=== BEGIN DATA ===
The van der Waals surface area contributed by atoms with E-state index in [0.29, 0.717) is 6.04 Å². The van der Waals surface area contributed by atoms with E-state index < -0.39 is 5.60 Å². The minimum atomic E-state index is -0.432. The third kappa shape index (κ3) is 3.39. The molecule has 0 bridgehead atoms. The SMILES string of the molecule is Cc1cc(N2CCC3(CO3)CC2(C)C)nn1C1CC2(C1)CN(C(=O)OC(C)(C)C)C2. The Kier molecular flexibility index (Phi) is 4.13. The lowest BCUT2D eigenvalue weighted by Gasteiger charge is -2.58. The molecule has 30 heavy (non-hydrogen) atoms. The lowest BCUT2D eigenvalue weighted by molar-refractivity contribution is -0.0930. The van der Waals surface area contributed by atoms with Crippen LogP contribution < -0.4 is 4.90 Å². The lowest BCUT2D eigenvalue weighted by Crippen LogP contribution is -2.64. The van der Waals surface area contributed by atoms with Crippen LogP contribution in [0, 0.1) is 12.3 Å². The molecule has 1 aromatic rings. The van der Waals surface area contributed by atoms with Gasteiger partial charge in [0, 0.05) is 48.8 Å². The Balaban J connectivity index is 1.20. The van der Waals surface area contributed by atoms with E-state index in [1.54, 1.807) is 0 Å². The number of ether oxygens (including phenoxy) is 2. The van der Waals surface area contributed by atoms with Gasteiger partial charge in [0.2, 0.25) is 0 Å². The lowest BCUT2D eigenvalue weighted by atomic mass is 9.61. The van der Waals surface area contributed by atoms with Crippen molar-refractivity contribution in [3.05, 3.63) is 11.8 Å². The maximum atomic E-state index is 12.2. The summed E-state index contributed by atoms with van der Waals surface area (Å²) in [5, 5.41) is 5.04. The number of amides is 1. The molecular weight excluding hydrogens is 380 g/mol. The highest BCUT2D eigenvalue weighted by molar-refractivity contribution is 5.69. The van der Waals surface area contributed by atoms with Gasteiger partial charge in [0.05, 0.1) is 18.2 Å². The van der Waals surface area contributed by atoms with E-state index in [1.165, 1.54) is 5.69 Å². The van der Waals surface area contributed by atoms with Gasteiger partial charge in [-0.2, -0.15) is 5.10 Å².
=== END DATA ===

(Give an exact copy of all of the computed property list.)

The van der Waals surface area contributed by atoms with E-state index in [0.29, 0.717) is 6.04 Å². The van der Waals surface area contributed by atoms with E-state index < -0.39 is 5.60 Å². The minimum atomic E-state index is -0.432. The third kappa shape index (κ3) is 3.39. The molecule has 0 bridgehead atoms. The SMILES string of the molecule is Cc1cc(N2CCC3(CO3)CC2(C)C)nn1C1CC2(C1)CN(C(=O)OC(C)(C)C)C2. The Kier molecular flexibility index (Phi) is 4.13. The lowest BCUT2D eigenvalue weighted by Gasteiger charge is -2.58. The molecule has 30 heavy (non-hydrogen) atoms. The lowest BCUT2D eigenvalue weighted by molar-refractivity contribution is -0.0930. The van der Waals surface area contributed by atoms with Crippen LogP contribution < -0.4 is 4.90 Å². The lowest BCUT2D eigenvalue weighted by Crippen LogP contribution is -2.64. The van der Waals surface area contributed by atoms with Crippen LogP contribution in [0, 0.1) is 12.3 Å². The molecule has 1 aromatic rings. The van der Waals surface area contributed by atoms with Gasteiger partial charge in [0, 0.05) is 48.8 Å². The Balaban J connectivity index is 1.20. The van der Waals surface area contributed by atoms with E-state index in [1.54, 1.807) is 0 Å². The number of ether oxygens (including phenoxy) is 2. The van der Waals surface area contributed by atoms with Gasteiger partial charge in [0.2, 0.25) is 0 Å². The lowest BCUT2D eigenvalue weighted by atomic mass is 9.61. The van der Waals surface area contributed by atoms with Crippen molar-refractivity contribution in [3.05, 3.63) is 11.8 Å². The maximum atomic E-state index is 12.2. The summed E-state index contributed by atoms with van der Waals surface area (Å²) in [5, 5.41) is 5.04. The number of amides is 1. The molecular weight excluding hydrogens is 380 g/mol. The highest BCUT2D eigenvalue weighted by molar-refractivity contribution is 5.69. The van der Waals surface area contributed by atoms with Gasteiger partial charge in [0.05, 0.1) is 18.2 Å². The van der Waals surface area contributed by atoms with E-state index in [1.165, 1.54) is 5.69 Å². The van der Waals surface area contributed by atoms with Gasteiger partial charge in [-0.2, -0.15) is 5.10 Å².